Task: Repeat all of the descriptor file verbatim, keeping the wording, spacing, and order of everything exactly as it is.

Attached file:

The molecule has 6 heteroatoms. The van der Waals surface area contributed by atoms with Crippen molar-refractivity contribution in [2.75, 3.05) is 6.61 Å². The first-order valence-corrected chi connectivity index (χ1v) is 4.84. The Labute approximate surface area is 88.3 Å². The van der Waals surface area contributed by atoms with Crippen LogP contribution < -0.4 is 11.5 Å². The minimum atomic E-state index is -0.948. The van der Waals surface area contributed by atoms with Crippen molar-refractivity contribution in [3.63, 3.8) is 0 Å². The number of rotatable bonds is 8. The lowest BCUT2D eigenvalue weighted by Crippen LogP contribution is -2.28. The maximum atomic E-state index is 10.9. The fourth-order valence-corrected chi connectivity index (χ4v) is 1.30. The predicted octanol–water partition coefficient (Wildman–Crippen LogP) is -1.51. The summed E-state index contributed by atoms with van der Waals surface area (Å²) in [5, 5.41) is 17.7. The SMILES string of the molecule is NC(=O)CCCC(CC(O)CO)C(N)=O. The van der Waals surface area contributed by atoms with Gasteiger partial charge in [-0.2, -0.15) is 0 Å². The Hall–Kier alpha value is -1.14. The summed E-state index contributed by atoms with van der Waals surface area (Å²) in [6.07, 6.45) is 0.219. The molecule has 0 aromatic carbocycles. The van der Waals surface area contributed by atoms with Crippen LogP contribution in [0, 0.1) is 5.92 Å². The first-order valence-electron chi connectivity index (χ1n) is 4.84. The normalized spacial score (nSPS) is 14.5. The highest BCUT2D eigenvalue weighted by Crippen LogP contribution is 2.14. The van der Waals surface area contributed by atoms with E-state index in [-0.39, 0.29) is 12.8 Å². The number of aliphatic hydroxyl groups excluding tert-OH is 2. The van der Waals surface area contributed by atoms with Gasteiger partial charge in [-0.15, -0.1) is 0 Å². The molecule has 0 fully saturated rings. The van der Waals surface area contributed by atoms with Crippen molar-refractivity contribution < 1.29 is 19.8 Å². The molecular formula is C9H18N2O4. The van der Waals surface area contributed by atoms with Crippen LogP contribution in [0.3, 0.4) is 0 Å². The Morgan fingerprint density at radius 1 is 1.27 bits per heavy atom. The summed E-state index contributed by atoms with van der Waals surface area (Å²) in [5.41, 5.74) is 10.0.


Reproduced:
The molecule has 6 heteroatoms. The van der Waals surface area contributed by atoms with Crippen molar-refractivity contribution in [2.75, 3.05) is 6.61 Å². The first-order valence-corrected chi connectivity index (χ1v) is 4.84. The Labute approximate surface area is 88.3 Å². The van der Waals surface area contributed by atoms with Crippen LogP contribution < -0.4 is 11.5 Å². The minimum atomic E-state index is -0.948. The van der Waals surface area contributed by atoms with Crippen molar-refractivity contribution in [3.63, 3.8) is 0 Å². The number of rotatable bonds is 8. The lowest BCUT2D eigenvalue weighted by Crippen LogP contribution is -2.28. The maximum atomic E-state index is 10.9. The fourth-order valence-corrected chi connectivity index (χ4v) is 1.30. The predicted octanol–water partition coefficient (Wildman–Crippen LogP) is -1.51. The summed E-state index contributed by atoms with van der Waals surface area (Å²) in [5, 5.41) is 17.7. The SMILES string of the molecule is NC(=O)CCCC(CC(O)CO)C(N)=O. The van der Waals surface area contributed by atoms with Gasteiger partial charge in [-0.2, -0.15) is 0 Å². The Hall–Kier alpha value is -1.14. The summed E-state index contributed by atoms with van der Waals surface area (Å²) in [6.07, 6.45) is 0.219. The molecule has 0 aromatic carbocycles. The van der Waals surface area contributed by atoms with Crippen LogP contribution in [0, 0.1) is 5.92 Å². The first-order valence-electron chi connectivity index (χ1n) is 4.84. The normalized spacial score (nSPS) is 14.5. The highest BCUT2D eigenvalue weighted by Crippen LogP contribution is 2.14. The van der Waals surface area contributed by atoms with E-state index in [-0.39, 0.29) is 12.8 Å². The number of aliphatic hydroxyl groups excluding tert-OH is 2. The van der Waals surface area contributed by atoms with Gasteiger partial charge in [-0.15, -0.1) is 0 Å². The molecule has 0 fully saturated rings. The van der Waals surface area contributed by atoms with Crippen molar-refractivity contribution < 1.29 is 19.8 Å². The molecular formula is C9H18N2O4. The van der Waals surface area contributed by atoms with Crippen LogP contribution in [0.3, 0.4) is 0 Å². The Morgan fingerprint density at radius 1 is 1.27 bits per heavy atom. The summed E-state index contributed by atoms with van der Waals surface area (Å²) in [5.41, 5.74) is 10.0.